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Lethbridge Herald Newspaper Archives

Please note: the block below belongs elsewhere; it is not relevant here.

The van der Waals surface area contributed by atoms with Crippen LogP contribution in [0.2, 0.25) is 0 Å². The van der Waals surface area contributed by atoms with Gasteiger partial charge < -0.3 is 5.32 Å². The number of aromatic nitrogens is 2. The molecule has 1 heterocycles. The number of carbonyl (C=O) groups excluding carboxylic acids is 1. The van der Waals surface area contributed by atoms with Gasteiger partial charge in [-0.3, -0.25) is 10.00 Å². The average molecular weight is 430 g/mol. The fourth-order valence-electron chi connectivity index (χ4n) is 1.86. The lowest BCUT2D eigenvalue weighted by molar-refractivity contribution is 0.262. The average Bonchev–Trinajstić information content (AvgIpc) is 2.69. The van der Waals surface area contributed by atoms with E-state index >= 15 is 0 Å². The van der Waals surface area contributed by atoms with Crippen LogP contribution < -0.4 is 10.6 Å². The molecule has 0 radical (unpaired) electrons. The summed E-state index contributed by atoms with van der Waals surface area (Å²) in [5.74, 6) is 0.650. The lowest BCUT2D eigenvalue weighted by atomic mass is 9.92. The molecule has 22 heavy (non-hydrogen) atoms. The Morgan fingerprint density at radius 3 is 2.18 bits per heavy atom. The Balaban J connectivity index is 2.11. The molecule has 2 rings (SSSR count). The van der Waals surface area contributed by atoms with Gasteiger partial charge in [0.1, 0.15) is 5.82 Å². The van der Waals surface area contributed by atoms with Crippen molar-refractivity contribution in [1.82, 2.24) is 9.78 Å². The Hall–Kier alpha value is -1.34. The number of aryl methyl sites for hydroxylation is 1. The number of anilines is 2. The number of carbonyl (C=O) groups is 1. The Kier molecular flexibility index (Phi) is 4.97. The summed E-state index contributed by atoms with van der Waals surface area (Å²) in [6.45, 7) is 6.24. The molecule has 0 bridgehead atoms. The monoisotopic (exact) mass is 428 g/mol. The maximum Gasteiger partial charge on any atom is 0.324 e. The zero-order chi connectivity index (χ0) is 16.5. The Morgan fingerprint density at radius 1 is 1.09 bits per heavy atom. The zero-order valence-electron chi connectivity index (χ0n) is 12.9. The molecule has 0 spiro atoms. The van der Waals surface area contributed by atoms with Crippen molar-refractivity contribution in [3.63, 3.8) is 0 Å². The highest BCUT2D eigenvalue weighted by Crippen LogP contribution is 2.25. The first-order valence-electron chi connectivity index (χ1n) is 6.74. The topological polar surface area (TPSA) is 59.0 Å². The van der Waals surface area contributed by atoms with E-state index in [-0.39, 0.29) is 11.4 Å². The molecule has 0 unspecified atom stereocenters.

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Lethbridge Herald, The (Newspaper) - July 24, 1971, Lethbridge, Alberta 2 THE IETHBRIDGE HERALD July 24, 1971- 26 El ing inati elec Aug A stak last erni the sen eac: full lie: moj hav last A (PC Gei B tho B (NI Sirt B (P( E c (N! sor (Pi (N Ho ter Do Su I bo (N i Le (S dr (F Pi X- D: (E it T. (i tt 01 C C L (1 ma Th free outdoor grandstand how and fireworks display were cancelled as nearly one inch of rain fell on the area up o midnight. More than pectators crowded into the Ed- nonton Gardens, renamed the Klondike Palace for the 10-day ummer fair, for three musical hows and beans and beef meals. Indoor gambling casinos and gardens did capacity busi- LITTLE FELLOW GETS BIG HELLO Huang Hua, 58, China'i first ambassador to Canada, gives this little Chinese-Canadian boy a pat on the head and a big smile. Lower photo, the ambassador'i wife receives a bouquet of roses from Juan Cote, chief of protocol upon arrival at Ottawa. Chinese Canadians overjoyed at arrival of first ambassador ment of diplomatic relation last Oct. 13. Hsu Chung-fu came as interim charge d'affaires Feb. 1, bu Mr. Huang's arrival was pos poned. There has been specula tion that the ambassador wa involved in secret negotiation with the United States that lei to President Nixon's announc ment nine days ago that h would visit Peking. To the pressure of reporters Questions, the smiling, gre; haired Mr. Huang, wearing grey-tunic suit, would only i peat at first that it was a gre pleasure to be in Canada. I to take officers "ambassador to elaborated briefly on that them Canada in six in a formal statement later months of the formal establish-1 English. OTTAWA (CP) Huang Hua has taken up Ms post as the first ambassador to Canada from the People's Republic of months behind schedule, but boisterously wel- comed nonetheless. Mr. Huang and his slim, smil- ing wife were mobbed by a close-packed throng of flag-wav- ing Chinese Canadians and a pressing news corps when they flew in Friday evening on the tail of a violent electric storm. Rated among Peking's most experienced diplomats, Mr. Huang, 58, had been scheduled rain EDMONTON (CP) Indoor ttractions were the order of IB day as rain sent thousands currying for shelter during the econd day of Mday. Klondike Days >eer ess. Despite the ance stood Weekend off for Apollo trio weather, atten- it about less than the same day ast year. 'ower failure lits Quebec MONTREAL (CP) A huge power failure that blacked out most of western Quebec at p.m. EDT Friday night may lave been caused by a bolt of ightning striking a transmis- sion line from the Manicouagan project in northern Quebec, Hydro-Quebec officials said early today. But nobody is certain yet what caused the province's sec- md such power failure in less than a month. The area affected by the power failure extended from Chicoutimi and Quebec City as far west as the Ontario border, through snerbrooke, Dnun- mondville, Valleyfield and much of Montreal and the surrounding suburbs. STREETS JAMMED As power went out on down- town Montreal streets crowded with Friday night shoppers, vio- lent storms were tearing through the Ottawa and Quebec City areas. In Ottawa, wind-driven hall and ram tore down power lines, trees and smashed windows. Winds of more than 30 miles an hour battered the capital for more than an hour before the storm moved on. CAPE KENNEDY, Fla. (AP) With two days to go before they head for the moon, the Apollo 15 astronauts planned to relax this weekend. But their idea of rest could te a jet flight, a fast tennis game or a practice session in spacecraft simula- tors. All three were possibilities as the countdown ticked toward the launching of the giant Saturn V rocket at a.m. EDT Mon- day. The National Aeronautics and Space Adminisrtation said the astronauts completed all sched- uled training activities Friday and that they were free this weekend to do as they please, within the limits of a medical isolation that confines them to three areas at Cape Kennedy and restricts their contacts with other persons. But David R. Scott, James B. Irwin and Alfred M. Worden are active men. And it is likely they will be busy. NASA said the spaceship Simula tors were being kept on standby for any 'ore a busy simulator schedule Friday, Worden and Irwin played tennis for an hour on the court behind their crew quart- ers. WIVES VISIT Ann Lurton Scott and Mary Ellen Irwin visited their hus- bands with their children Fri- day night, as did the two daugh- ters of Worden, who is divorced. Because of the medical isola- tion, they visited through a glass partition. Other visits are expected during the weekend. The wives are among those authorized to see the astronauts in the crew quarters, but they say they don't want to chance passing on any diseases. "I've had all the shots, the Mrs. Irwin said. final practice runs the crew might want to make. The medical isolation permits them to drive to nearby Patrick Air Force Base to make profi- ciency flights in T-38 jets or in helicopters. They flew the jets last weekend. All three are athletic, and be- Jetliner hijacked to Cuba whole 'But a man at the pinnacle of his career. If I jeopardize that in any way, I couldn't live with myself." At the launch pad, the count- down, which started Tuesday, continued on schedule. During the night, crews loaded super- cold liquid hydrogen and liquid oxygen aboard the power-pro- ducing fuel cells. Scott and Irwin are to spend a record 67 hours on the lunar sin-face, driving their moon rover among mountains, craters and a canyon in a search for clues to the origin of the moon, the earth and the solar system. MIAMI, Fla. (AP) A Na- tional Airlines DC-8 jetliner carrying 76 passengers and a crew of seven from Miami to Jacksonville was hijacked to Cuba today. Martha Bagby, a National spokesman, said the plane Flight 183 landed in Havana at a.m. EDT. She said the airline had no details about the hijacking. Miss Bagby identified the crew members as Capt. Joe Watson, First Officer John Sla- ton, Second Officer Bill Johnson and stewardesses Michelle Hardy, Sue Bond, Carol Baldwin and Sara Ware. Students have choice of schools TABER (HNS) A policy covering the transfer of stu- dents between separate and public schools in Taber has been established by Taber School Division No. 6 and Taber Roman Catholic Separate School District No. 54. The basic premiss is that all Roman Catholic children will attend the separate schools, and all non-Catholics will attend a public school. How- ever, there may be individuals whose needs can be better served by attending the other Refugees stream from Pakistan Power pledge made by Notley school. Generally, students will be ROTHMANS CALENDAR OF COMING EVENTS i cwonnltf mot? Him ntun i Holhnant Speciil Events Carann now.Tie Cmvan, Us public eddnu system and modem stage facilities is available 1m of ttnst by wMn'B Department, Rottat'ns, of Pall Mall Canada UnM H03 8th Street South Ent Csljarf 24tAltera. RYCROFT (CP) Power should be publicly owned in Al- berta and if the New Demo- cratic Party holds the balance of power after the Aug. 30 gen- eral election this will be one of the bargaining points, provin- cial leader Grant Notley said today. Mr. Notley told an NDP work- ers meeting that during the last 10 years private power has cost the people of Alberta at least million due to profiteering by private power monopolies. In 1968, the three private power companies in the prov- ince made a net profit of million. Mr. Notley said that in 1948, the Sodal Credit government had promised Alberta farmers power at cost but rates in the province are 21 per cent above the Canadian average. He said a unified public utili- ty system could plan the judi- cious use of Alberta energy re- sources, eliminate much of the duplication of administration and be tied Into a long range industrial development pro- gram. Alberta was the only province west of New Brunswick with private power. A summary of Mr- Notley's allowed to transfer between public and separate schools only during the summer months. Application must be made in writing, and will be considered by a committee composed of the principals of the two schools Involved and the school superintendent. Upon registration in Septem- ber (or on August 31 under the modified school each stu- dent must indicate his reli- gious affiliation. Catholic stu- dents attending public schools, and non-Catholics at separate schools, must be reported to a committee comprising two principals involved and the su- perintendent. The committee will assess the reasons for the student's attendance at the school of his choice, and will rule on wheth- er or not the student may con- tinue in attendance at that school- Tuition fees of per stu- dent will be charged to non- resident students. speech was released prior delivery. Taber centre retains name TABER (HNS) Taber Com. munity Centre it is. The name given to Taber's recreation centre started 20 years ago by the Lions' Club, which burned 30 months ago, has been retained for the new sports complex by the recrea- tion board. Voting was unanimous by the five board members, present, the attendance being reduced by vacations and the resigna- tion of Mrs. Elaine Karras whose contribution of a num- SATURDAY, JULY Z4 Order of Moose, social and dance, Moose Hall, 9 p.m., members and invited guests. SUNDAY, JULY 25 Outdoor Club, 9 a.m. Civic Centre, bike hike around city and environs. Phone S28-7265 for Information. One Club Family Picnic, Waterton Lake Park, meet Civic Centre 9 a.m., bring lunch. Henderson Lake Park, Kiwanis Jr. Band, 2-4 p.m. Outdoor Club, 7 a.m. Civic Centre, climb Mount Haig near West Castle. Phone 328-7265 for further information. JULY 2G JULY 30 -Allied Arts Council, Batik, 7 9 p.m., youth and adults. JULY Z6 Aug. Arts Council, Group Guitar for Be- ginners, 7 9 p.m., 10 years and up. Youth and Adults. JULY 26 Ang. I Arts Council, Painting, a.m., 13 years and up. Rothmon'i Woekly Caltndar of Evcnti Is a jervico that Is provided free of chorgo to all non-profit organizations in the area. In order that your organization's events are listed on the Calendar, send the necessary informa- tion by mail please to MRS. HELEN KOVACS, The tothbridne Herald. JULY 26 AUG. 20 for Youth, Youth Drama, Kate Andrew Building on University College Campus. Registration still open. THURSDAY, JULY 2S Calgary vs Lethbridge Native Sons in Adams Ice Centre, 8 p.m. AUGUST 5, 6 AND AUGUST 9 THROUGH ]3 Vacation Bible School, Native Friendship Centre, all boys and girls 4-11 years, Handicrafts, games, etc. DAILY Yuko Japanese Garden, 8 a.m. to p.m. Alexander Gait Museum, 10 to p.m. Monday through Saturday, Sunday 2-5 p.m. Fort Whoop-Up Compound and Mine Train, Indian Battle Park. RCMP nab 2 suspects for robbery CHTLLIWACK, B.C. (CP) RCMP said Friday night two men were arrested Friday in Windsor, Ont., and charged with the July 13 robbery of a branch of the Canadian Imperi- al Bank of Commerce at Ved- der Crossing, five miles south of this Fraser Valley city. A police spokesman said Wal- ter Lawrence Croggertt, 24, ant Frederick Henry Peters, 29 both of no fixed address, have been charged with armed rob- bery and will be returned to British Columbia. More than was taken in the robbery, in which the bandits tied tip members of th bank staff as they arrived fo work, then for'ced the manage to open the vault. The best tobacco money can buy BULL KILLS FARMER ATTICA, N.Y. (AP) A elderly farmer died after ap parcntly being attacked by bull. Charles Stedman Sr., 76 was believed to have been a tacked by a bull while leadin cows to a barn for milking. GOPALPUR (Renter) A huge exodus of refugees was streaming today from central districts of East Pakistan to the Indian state of West Bengal. This reporter reached Gopal- pur, an area of East Pakistan countryside about 70 miles northeast of Calcutta, by walk- ing about three miles through West Bengal rice and jute fields and jungle groves. What I saw, combined with the evidence of a previous visit, appeared to confirm that Indian intelligence reports were not un- reasonable in estimating that to refugees are marching toward India from Barisal, a southern central dis- trict of East Pakistan, and Far- idpur, a central district. The current influx to West Bengal is from deep inside East Pakistan, and the refugee exo- dus to Tripisra, on East Paki- stan's eastern border, has been almost dnitrely Moslem during the last month. The new wave of refugees wil' put severe pressure on Wesl Bengal, which has already re- ceived more than 5.3 million refugees. THOUSANDS FLEE Tens of thousands of refugees were seen moving down the main road from the Indian town of Boyra toward Calcutta, the West Bengal oppital. Refugees said hundreds o thousands of East Pakistanis were heading towards the In dian border. Today, there was a large number of Moslems among the mainly Hindu refugees. Many of guided by young Moslem mem- bers of the banned Awami League, who disappeared shortly before reaching the bor- der. rife. He said many houses In he town were burned and sev- eral hundred people were killed. Colder said the 'peace committee" had guided the Pakistan army to houses of members of the banned Awami League and of Hindus. Indian school post filled at Gleichen CALGARY (CP) J. K. Bradford, former president of Loyalist College in Belleville, Ont., has been appointed direc- tor of the Old Sun School on the Blackfoot reserve at Gleichen. The school, Mount Royal munity College in Calgary, will open in September to help In- dians acquire home and work skills and general education. Mr. Bradford spent 20 yean at the University of Toronto in adult placement counselling and recently completed a three- year term as president of Loyalist College. a satellite of Junior Com- jer of years was acknowledged ay the board. Final approval of the Tabei4 Community Centre name will _ome with town council's appro- al of the board meeting mio- ites on July 26. In other business, the board eard reports of progress on evelling the senior baseball dia- mond north of deai-view Lodge iroperty preparatory to grass- ng the outfield and providing sprinkler irrigation la- er this year. Progress on district finals in he summer games program was discussed, with a definite ack of interest in the equestrian section evident. Games chair- man Don Fisher told the board hat the events are not diffi- cult, and persons accustomed to horseback riding could enter the eliminations. The recreation board author- ized superintendent of recrea- tion Roy Blais and his assis- tant Miss Yvonne Mclvor, along with members of the board, to attend the Canadian Parks and Recreation Conference at Ed- monton August 14 to 20. A report on pool receipts to the end of June radicated that swimming class registrations are booked solidly through the holidays for which revenue of (532 students) has been received. Season tickets brought in 775, and single admissions ac- counted for the balance of 883 received to date. Mr. Blais reported that some people patronized the Mon- day evening wrestling card which was one of the most com- plete programs witnessed to date in the south. Wrestlers will be here again Monday evening, July 19, the two programs hav- ing been transferred from Leth- bridge due to the city's Whoop- Up Days celebrations which oc- cupy tho exhibition pavilion. Lots of fun at playgrounds in County 26 PICTURE BUTTE The community summer play- ground program at Iron Springs, Turin, Pioture Butte, Monarch, Coalhurst, Shaugh- nessy, and Nobleford is now taking place each morning. A qualified supervisor and assistant are in attendance to present a full program of arts and crafts, games, drama and special events for children from five to 12 years old. Everyone from the various communities is welcome to at- tend these programs. Bepin Behari Colder, a 62- year-old Hindu from Ptsrulia, a town of about in Faridpur district, said he started walking about 15 days ago after the Pak- istan army looted and burned his house and took away his The Fiddler sets record NEW YORK (AP) Fiddler on the Roof has become the longest running Broadway musical. The musical, based on Sholom Aleichenr's short stories, whidj opened Sept. 22, 1964, on Wed- nesday night performed for the time on Broadway, one more than Hello, Dolly! had racked up when it closed last Dec. 27. Dolly had taken the longest-running title from My Fair Lady, which was perform, ed 2.717 times. Now, only Life with Father, with performances, and Tobacco Road, with er one a run longer than Fiddler. Weather and road report Candidates urged to give to campaign CALGARY (CP) The Al- berta Inter-Faith Committee requested that political parties and candidates for the Aug. 30 provincial election set aside one per cent of their campaign funds for Pakistani relief. Rev. J. R. Jacobson of Cal- gary said the combined appeal for Pakistani Relief has an overwhelming need for assist- ance without delay. The appeal was also directed to persons who donate private- ly to campaign funds. 70 ABOVE 19.nn ZERO AT NOON SUNRISE SUNDAY SUNSET H L Pre Letlibridge .91 53 .07 Pincher Creek 89 52 .16 Calgary......... 87 47 .44 Edmonton.......70 53 .86 Banff........... 84 45 .19 Peace River......68 52 Grande Prairie 65 48 .01 Penticton........ 95 Prince George .68 48 .10 Kamloops........90 Vancouver 70 Prince Albert Saskatoon Regina....... Winnipeg..... White River Toronto...... 77 81 83 71 70 86 Ottawa..........84 Montreal........ 88 Minneapolis 82 Washington 87 .71 .08 Los Angeles 82 66 San Francisco 57 52 Denver 85 54 Las Vegas 105 82 Phoenix 107 85 Rome 82 59 Paris 72 59 Berlin 84 59 Amsterdam 77 55 FORECASTS Lcthbridge Medicine Hat A few showers. Winds NW20 and gusty. Lows 50 55. Sunday: Mainly Bunny. Highs near 75. Calgary Today: or two showers. Winds NW20 and gusty. Lows near 50. Sunday: Mainly sunny. Highs near 70. Kootenay, Columbia Today and Sunday: It will be sunny except for a chance of a few isolated thunderstorms this eve- ning. Highs today and Sunday: 85 to 90; lows tonight: 55 to 60. NOW at the town chef Our Delightful SMORGASBORD AVAILABLE ON WEDNESDAY EVENING to p.m. SATURDAY EVENING le p.m. Adulti 2.25 Children 11 Town Chif Profiulonal Rldg. Asroii from Paramount Attendance zooms at Fort FORT MACLEOD Attendance at the Fort Mac- leod Museum has zoomed this season. The two weeks In July saw paying adults at paying students, paying children, 97; non-paying, for a total of Last year's figure was From opening date of May 8, comparison figures are 1971 1970, a gain of Ewald Granson heads council COALDALE Ewald Granson is president of the R.I. Baker Junior1 High School stu- dent council executive. Others elected recently; Sandra Vaselenak, vice-presi- dent; Elizabeth Mobi-son secre- tary; Diane Oshiro, treasurer; Rny Frlesen, assistant-trensur1- cr; Dolynn Harrison, business director; Don Tsujlnrn, sports director; Don Wright, publicity director and Faith Tnkcdn, so- cial convener. I I I I I I I I EARLY BUYER DISCOUNT on Allis-Chaimers Gleaner Combines (Models "F" and INTEREST FREE FINANCE PLAN WHEAT OR BARLEY IN TRADE GENERAL FARM SUPPLIES COUITS HIGHWAY P.O. BOX 1202 LETHBRIDGE, AITA. Phong 327-3165 I I I I I I I I OFFICIAL AS AT A.M. TODAY COURTESY OF AMA All highways In the Loth-1 dry and in good driving condi- bridge District are bare and'lion. PORTS OF ENTRY (Opening and Closing Coults 24 hours: Cnrway 6 a.m. to 11 p.m. MST; Del Bonita 7 a.m. to 8 p.m.; Rooscville, B.C. 7 a.m. to 11 p.m.; Kingsgntn, B.C., 24 hours; Porlhill-Rykcrts 8 a.m. to midnight. Chief Mountain 6 n.m. to 9 p.m. Wildliorsc, 7 a.m. to 8 p.m. Logan Pass open 24 hours daily. ;